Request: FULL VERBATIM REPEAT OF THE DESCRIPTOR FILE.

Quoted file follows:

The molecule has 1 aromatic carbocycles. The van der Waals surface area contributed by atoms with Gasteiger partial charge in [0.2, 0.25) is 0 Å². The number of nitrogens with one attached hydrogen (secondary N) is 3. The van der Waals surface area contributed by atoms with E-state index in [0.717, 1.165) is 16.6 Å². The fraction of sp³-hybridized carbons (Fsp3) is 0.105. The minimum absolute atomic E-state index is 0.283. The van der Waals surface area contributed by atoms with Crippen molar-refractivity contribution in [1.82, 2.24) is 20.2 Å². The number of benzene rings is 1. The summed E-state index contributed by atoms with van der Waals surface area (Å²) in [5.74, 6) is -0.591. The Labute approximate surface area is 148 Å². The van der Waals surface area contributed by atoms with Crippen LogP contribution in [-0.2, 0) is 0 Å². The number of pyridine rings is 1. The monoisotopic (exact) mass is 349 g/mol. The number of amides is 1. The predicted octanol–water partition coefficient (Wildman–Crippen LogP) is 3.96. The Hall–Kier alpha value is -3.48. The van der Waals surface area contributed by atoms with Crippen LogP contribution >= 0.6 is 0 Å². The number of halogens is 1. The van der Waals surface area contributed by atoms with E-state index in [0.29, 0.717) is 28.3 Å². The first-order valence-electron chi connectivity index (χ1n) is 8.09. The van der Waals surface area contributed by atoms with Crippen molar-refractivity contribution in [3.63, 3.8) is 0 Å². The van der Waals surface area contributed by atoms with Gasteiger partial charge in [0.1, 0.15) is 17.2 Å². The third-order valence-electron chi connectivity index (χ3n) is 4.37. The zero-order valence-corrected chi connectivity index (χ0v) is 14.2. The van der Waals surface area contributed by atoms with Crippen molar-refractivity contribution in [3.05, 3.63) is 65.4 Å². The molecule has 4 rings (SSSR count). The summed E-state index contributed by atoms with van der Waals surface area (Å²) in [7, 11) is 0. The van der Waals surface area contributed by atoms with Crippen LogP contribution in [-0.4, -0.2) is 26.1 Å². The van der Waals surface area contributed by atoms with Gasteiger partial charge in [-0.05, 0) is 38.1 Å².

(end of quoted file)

The molecule has 1 aromatic carbocycles. The van der Waals surface area contributed by atoms with Gasteiger partial charge in [0.2, 0.25) is 0 Å². The number of nitrogens with one attached hydrogen (secondary N) is 3. The van der Waals surface area contributed by atoms with E-state index in [0.717, 1.165) is 16.6 Å². The fraction of sp³-hybridized carbons (Fsp3) is 0.105. The minimum absolute atomic E-state index is 0.283. The van der Waals surface area contributed by atoms with Crippen molar-refractivity contribution in [1.82, 2.24) is 20.2 Å². The number of benzene rings is 1. The summed E-state index contributed by atoms with van der Waals surface area (Å²) in [5.74, 6) is -0.591. The Labute approximate surface area is 148 Å². The van der Waals surface area contributed by atoms with Crippen LogP contribution in [-0.2, 0) is 0 Å². The number of pyridine rings is 1. The monoisotopic (exact) mass is 349 g/mol. The number of amides is 1. The predicted octanol–water partition coefficient (Wildman–Crippen LogP) is 3.96. The Hall–Kier alpha value is -3.48. The van der Waals surface area contributed by atoms with Crippen LogP contribution >= 0.6 is 0 Å². The number of halogens is 1. The van der Waals surface area contributed by atoms with E-state index in [0.29, 0.717) is 28.3 Å². The first-order valence-electron chi connectivity index (χ1n) is 8.09. The van der Waals surface area contributed by atoms with Crippen molar-refractivity contribution in [3.63, 3.8) is 0 Å². The van der Waals surface area contributed by atoms with Gasteiger partial charge in [0.1, 0.15) is 17.2 Å². The third-order valence-electron chi connectivity index (χ3n) is 4.37. The zero-order valence-corrected chi connectivity index (χ0v) is 14.2. The van der Waals surface area contributed by atoms with Crippen molar-refractivity contribution in [3.05, 3.63) is 65.4 Å². The molecule has 4 rings (SSSR count). The summed E-state index contributed by atoms with van der Waals surface area (Å²) in [7, 11) is 0. The van der Waals surface area contributed by atoms with Crippen LogP contribution in [-0.4, -0.2) is 26.1 Å². The van der Waals surface area contributed by atoms with Gasteiger partial charge in [-0.05, 0) is 38.1 Å².